Bramblett was borderline impressive for a first start.  He isn’t going to rocket punts like Tyler Newsome – we know that.  Bramblett is going to get excellent hang time though and prevent Louisville from doing anything in the return game.  One punt did get away from him, but the damage was limited.

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I thought about listing the defensive adjustments from Clark Lea as the 5th, but at this point, I expect Clark Lea to do that.  If anything, it was more surprising that it took Lea two drives to adjust instead of one.

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10 comments

  1. David T Knight 2 months ago

    No more Burger King. Hmph! There fries get cold fast anyway.

    It’s just the first game and I think everyone was surprised.

    Louisville was better than expected.

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  2. pete calco 3 months ago

    I know Book didnt play well but I also dont think Chip Long helped him out either. For example on these 3rd and short yardage plays they have no chance when Book is in the shotgun and the running backs are 4 yards behind the line of scrimmage. It’s nearly impossible for linemen to hold there blocks that long. We ve seen this for 10 years with Kelly. What is the definition of insanity doing the same thing over and over and expecting a different result.Also I dont see any plays to counter teams pressuring and blitzing Book.No middle or side screens no draw plays no misdirection.Also no deep passing game down the field. No fly jet sweeps.

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  3. jeff 3 months ago

    Jafar Armstrong out at least a month with groin/abdominal issue. This is not good at all.

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  4. david 3 months ago

    Kelly continued to look pretty medicated in the sideline shots. So that’s nice.

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    1. Bruce G. Curme 3 months ago

      The Scientologist speaks again.

      BGC ’77 ’82

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      1. Ron Burgundy 3 months ago

        What an insult to Scientologists.

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    2. ndcrazymike 3 months ago

      Same posts over and over, KELLYS medicated, KELLYS a fraud, Fire KELLY!! That’s now 23-3 in the last 26 games, I guess ND needs to find a coach to go 26-0!! OBTW dopey davey hows ya boy Willie Taggert doing with that great offense he brought with him to FLA. ST? Oh wait that’s right they hired a new OC in the off-season because the offense you raved about and said was better than anything KELLY could run SUCKED!! The coach you HYPED all last summer is now hanging on by a thread to keep his job!! Your a dope, davey,, but keep the stupidity coming!!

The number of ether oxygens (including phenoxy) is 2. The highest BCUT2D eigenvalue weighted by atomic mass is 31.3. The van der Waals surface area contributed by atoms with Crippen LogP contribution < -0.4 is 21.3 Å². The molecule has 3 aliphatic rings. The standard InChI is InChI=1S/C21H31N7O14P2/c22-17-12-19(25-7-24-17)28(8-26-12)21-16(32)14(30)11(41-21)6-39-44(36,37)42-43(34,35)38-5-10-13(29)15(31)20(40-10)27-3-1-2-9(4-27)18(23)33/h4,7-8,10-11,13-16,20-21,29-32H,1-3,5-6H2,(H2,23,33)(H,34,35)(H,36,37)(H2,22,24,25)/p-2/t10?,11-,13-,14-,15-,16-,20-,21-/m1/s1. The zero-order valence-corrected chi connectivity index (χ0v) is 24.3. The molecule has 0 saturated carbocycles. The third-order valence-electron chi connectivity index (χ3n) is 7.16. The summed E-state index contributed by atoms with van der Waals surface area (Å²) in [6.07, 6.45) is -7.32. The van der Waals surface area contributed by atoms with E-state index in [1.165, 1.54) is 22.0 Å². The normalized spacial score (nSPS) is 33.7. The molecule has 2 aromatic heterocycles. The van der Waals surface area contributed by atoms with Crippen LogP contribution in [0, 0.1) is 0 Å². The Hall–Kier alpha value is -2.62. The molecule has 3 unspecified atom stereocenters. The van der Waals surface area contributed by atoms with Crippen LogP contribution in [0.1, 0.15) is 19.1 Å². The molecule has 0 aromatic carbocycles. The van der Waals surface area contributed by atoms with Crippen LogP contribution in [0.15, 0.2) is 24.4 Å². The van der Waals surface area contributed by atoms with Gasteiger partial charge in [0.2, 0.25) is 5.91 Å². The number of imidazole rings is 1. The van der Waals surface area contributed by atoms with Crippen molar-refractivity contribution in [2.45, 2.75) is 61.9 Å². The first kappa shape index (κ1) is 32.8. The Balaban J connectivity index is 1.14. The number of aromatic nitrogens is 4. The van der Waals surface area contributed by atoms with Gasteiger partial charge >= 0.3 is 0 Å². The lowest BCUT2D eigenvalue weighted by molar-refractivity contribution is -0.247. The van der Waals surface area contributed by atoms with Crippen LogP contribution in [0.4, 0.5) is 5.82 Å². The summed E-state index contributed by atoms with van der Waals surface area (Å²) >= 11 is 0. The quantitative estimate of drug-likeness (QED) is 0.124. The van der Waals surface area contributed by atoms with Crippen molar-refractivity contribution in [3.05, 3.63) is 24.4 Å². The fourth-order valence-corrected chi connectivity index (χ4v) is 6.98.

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      1. Damian 3 months ago

        Ha-ha. True. And I’m not sure where he gets these Kelly’s medicated ideas from either. He seems pretty animated to me. He’s not purple faced and screaming most of the time anymore–which I personally think is probably a good thing. But he’s hardly medicated.

        But whatever. I’m really mystified he still hangs around these parts. He obviously despises ND under BK. If I felt that way about a team I’d, I don’t know, not follow that team anymore. Most of the time I find it easier to just ignore him–but we’ve even tried that to no avail.

        At first I found his posts frustrating. Then amusing at how persistent and monotonous they’ve become. Now just sad because I guess he has nothing better to do with his time then BK-hate. I imagine he even probably hates going to Burger King now since they share the same initials 😛 .

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  5. Tom 68 3 months ago

    But, the D seems to run flat-footed. You can’t maneuver open field stops that way

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  6. Bob Rodes 3 months ago

    I liked all of those things too. Two things I didn’t like: Ian Book hasn’t shown that he doesn’t get rattled under pressure yet, and he probably isn’t going to have the opportunity with NM. ND allowed altogether too many yards up the middle.